Japan: Japan working class ditches suits & dons summer casuals for ‘cool biz’ in hot office

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TOKYO: It was the tail end of another long, hot Tokyo summer, and salarymen across the city were looking at their wardrobes with dread. Every year from May to September, Japan‘s famously conservative corporate workers and government employees set aside their stiff, dark suits for more casual attire. Out go the neckties and starched shirts; in come short-sleeved polos and linen shirts, even the occasional Hawaiian.Then, as the calendar approaches October, formality returns, if not drastically cooler temperatures. The metamorphosis is part of a Japanese initiative known as “Cool Biz“, a glass-half-full description of what could just as easily be called “Hot Office”.
Starting May 1, workplaces set their thermostats at 28C to save energy – a sweaty proposition in humid Tokyo. Uncomfortable though they may be, Japanese offices offer a model for how countries around the world can reduce greenhouse gas emissions that have contributed to record-breaking heat waves and extreme weather events. This August was the hottest ever recorded in Japan, according to its meteorological agency, and daily highs in Tokyo remained above 32 into the latter part of September.
Cool Biz is one of a number of simple, cost-effective energy savings initiatives in Japan, a resource-poor country that relies on fuel imports for nearly 90% of its energy needs. The measures have helped keep Japan’s per capita energy consumption to roughly half that of the US, according to statistics from the Energy Institute, based in London. Unlike Japanese workers, Americans have been hostile to the idea of thermal discomfort. During the oil shock of the 1970s, President Jimmy Carter became a national punching bag for daring to ask people to turn down the thermostat and put on an extra layer. In the summer, many American offices are still kept so cold that workers resort to space heaters and sweaters.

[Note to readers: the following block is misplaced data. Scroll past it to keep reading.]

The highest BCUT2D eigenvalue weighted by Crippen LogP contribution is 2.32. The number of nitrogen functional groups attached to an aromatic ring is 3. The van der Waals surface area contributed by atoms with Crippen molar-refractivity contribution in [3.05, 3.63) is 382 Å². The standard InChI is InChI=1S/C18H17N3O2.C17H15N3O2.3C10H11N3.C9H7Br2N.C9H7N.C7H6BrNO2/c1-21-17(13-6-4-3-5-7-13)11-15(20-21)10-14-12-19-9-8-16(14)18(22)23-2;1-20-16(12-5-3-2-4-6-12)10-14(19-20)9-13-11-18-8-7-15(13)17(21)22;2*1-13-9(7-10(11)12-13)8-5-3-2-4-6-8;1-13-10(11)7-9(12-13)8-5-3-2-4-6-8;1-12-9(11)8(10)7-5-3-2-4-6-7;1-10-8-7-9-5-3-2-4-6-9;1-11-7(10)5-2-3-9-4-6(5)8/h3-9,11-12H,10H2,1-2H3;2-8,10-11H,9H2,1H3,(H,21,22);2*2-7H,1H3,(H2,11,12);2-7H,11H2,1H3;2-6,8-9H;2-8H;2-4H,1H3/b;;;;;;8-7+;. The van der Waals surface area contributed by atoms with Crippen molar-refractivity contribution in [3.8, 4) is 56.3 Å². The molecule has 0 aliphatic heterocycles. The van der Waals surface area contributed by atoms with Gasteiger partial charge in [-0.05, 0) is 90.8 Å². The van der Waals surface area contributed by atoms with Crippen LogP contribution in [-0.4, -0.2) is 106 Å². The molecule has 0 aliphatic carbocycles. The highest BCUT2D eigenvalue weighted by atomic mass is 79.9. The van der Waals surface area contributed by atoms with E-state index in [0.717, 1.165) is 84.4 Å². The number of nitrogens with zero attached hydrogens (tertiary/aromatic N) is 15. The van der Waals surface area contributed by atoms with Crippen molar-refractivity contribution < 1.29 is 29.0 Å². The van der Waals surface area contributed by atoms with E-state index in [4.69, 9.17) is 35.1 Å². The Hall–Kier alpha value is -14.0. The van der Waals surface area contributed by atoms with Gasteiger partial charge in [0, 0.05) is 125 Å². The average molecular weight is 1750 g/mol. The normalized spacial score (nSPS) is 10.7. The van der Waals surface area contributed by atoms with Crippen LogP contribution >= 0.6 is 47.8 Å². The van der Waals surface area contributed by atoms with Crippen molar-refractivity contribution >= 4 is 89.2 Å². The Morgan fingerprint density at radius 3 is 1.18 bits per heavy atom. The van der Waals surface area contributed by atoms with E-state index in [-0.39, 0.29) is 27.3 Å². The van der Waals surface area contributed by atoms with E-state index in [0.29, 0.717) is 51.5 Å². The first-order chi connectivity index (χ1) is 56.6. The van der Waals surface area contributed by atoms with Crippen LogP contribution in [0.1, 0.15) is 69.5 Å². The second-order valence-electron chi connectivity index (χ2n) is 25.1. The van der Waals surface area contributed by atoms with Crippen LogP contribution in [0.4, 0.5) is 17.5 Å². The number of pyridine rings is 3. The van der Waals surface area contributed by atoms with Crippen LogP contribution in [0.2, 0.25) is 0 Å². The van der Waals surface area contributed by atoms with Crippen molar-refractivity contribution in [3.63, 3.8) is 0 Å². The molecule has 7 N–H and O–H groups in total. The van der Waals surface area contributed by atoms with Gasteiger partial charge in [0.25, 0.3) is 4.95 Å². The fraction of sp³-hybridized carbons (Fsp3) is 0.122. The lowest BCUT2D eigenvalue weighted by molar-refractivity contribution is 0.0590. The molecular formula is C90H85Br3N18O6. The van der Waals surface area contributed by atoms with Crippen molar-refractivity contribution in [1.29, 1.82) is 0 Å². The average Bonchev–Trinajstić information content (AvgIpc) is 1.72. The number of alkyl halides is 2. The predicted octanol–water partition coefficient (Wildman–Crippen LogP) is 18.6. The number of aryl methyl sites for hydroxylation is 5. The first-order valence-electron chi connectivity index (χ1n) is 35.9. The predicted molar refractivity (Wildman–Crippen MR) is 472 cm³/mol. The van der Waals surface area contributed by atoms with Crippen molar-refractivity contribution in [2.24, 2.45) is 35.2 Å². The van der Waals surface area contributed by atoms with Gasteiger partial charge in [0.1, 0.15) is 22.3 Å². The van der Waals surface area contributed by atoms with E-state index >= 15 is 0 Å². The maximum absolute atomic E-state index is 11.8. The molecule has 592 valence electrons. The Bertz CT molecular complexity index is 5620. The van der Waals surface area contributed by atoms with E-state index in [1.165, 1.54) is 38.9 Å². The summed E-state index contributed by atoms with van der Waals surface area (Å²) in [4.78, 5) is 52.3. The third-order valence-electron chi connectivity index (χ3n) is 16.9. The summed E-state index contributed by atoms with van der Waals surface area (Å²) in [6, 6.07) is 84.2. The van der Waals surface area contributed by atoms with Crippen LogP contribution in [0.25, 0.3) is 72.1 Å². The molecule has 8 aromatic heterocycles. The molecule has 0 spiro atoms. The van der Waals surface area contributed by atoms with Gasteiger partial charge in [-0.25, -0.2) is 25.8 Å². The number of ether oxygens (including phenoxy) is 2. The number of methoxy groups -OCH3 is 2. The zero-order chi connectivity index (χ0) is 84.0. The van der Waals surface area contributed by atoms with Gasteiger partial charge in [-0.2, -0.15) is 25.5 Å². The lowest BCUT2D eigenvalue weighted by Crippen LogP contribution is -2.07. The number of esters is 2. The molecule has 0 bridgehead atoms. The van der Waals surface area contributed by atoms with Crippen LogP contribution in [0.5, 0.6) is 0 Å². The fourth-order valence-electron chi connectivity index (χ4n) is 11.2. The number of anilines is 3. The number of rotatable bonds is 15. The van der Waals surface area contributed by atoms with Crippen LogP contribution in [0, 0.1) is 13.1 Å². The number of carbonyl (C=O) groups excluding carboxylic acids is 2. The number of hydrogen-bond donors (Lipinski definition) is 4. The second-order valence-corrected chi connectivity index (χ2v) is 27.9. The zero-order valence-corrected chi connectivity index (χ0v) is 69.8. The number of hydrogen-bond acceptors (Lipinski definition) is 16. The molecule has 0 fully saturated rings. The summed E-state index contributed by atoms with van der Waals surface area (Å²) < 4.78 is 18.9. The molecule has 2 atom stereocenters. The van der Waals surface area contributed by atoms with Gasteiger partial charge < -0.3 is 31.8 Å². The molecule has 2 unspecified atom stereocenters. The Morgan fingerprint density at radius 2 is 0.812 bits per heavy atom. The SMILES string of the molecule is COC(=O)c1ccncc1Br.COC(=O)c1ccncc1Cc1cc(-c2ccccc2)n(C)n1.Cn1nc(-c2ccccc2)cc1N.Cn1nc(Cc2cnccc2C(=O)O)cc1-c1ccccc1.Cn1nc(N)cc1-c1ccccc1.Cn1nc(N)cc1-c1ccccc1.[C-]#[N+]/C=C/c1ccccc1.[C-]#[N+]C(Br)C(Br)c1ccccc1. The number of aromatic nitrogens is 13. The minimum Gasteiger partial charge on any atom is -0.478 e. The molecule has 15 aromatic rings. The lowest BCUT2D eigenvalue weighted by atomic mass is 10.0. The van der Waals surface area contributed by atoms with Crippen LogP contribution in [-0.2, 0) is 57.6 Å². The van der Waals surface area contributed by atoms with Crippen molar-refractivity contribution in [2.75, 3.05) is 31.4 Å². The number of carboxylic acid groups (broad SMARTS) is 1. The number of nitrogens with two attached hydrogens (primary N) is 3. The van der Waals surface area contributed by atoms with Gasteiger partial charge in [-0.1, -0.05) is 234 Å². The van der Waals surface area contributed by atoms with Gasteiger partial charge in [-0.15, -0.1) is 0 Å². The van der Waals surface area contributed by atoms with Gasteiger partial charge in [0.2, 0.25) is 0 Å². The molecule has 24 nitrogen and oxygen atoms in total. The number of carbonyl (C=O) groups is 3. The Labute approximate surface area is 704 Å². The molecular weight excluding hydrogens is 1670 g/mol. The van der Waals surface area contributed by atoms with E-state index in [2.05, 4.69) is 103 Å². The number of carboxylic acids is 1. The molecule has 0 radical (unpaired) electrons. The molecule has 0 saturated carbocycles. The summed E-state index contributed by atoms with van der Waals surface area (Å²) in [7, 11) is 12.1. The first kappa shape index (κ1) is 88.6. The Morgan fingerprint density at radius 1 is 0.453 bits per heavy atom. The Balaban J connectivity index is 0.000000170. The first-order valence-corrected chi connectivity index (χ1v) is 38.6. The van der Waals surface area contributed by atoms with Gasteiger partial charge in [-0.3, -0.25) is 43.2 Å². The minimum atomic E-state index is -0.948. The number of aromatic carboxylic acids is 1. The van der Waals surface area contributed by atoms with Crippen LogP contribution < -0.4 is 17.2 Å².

In Japan, Cool Biz became especially popular with women, who tended to wear lighter clothes and often complained about the cold temperatures needed to make business suits comfortable for their male colleagues. Today, over 86% of workplaces participate in the Cool Biz programme, according to an environment ministry survey. Its success was achieved without any rule-making or financial incentives, said Yusuke Inoue, the director of the ministry’s zero-carbon lifestyle promotion office. Instead, the government encouraged politicians and business leaders to strip off their jackets and ties, modeling behaviour that quickly became ubiquitous. As people turned to lighter clothes, they no longer wanted the thermostat set so low, Inoue said.

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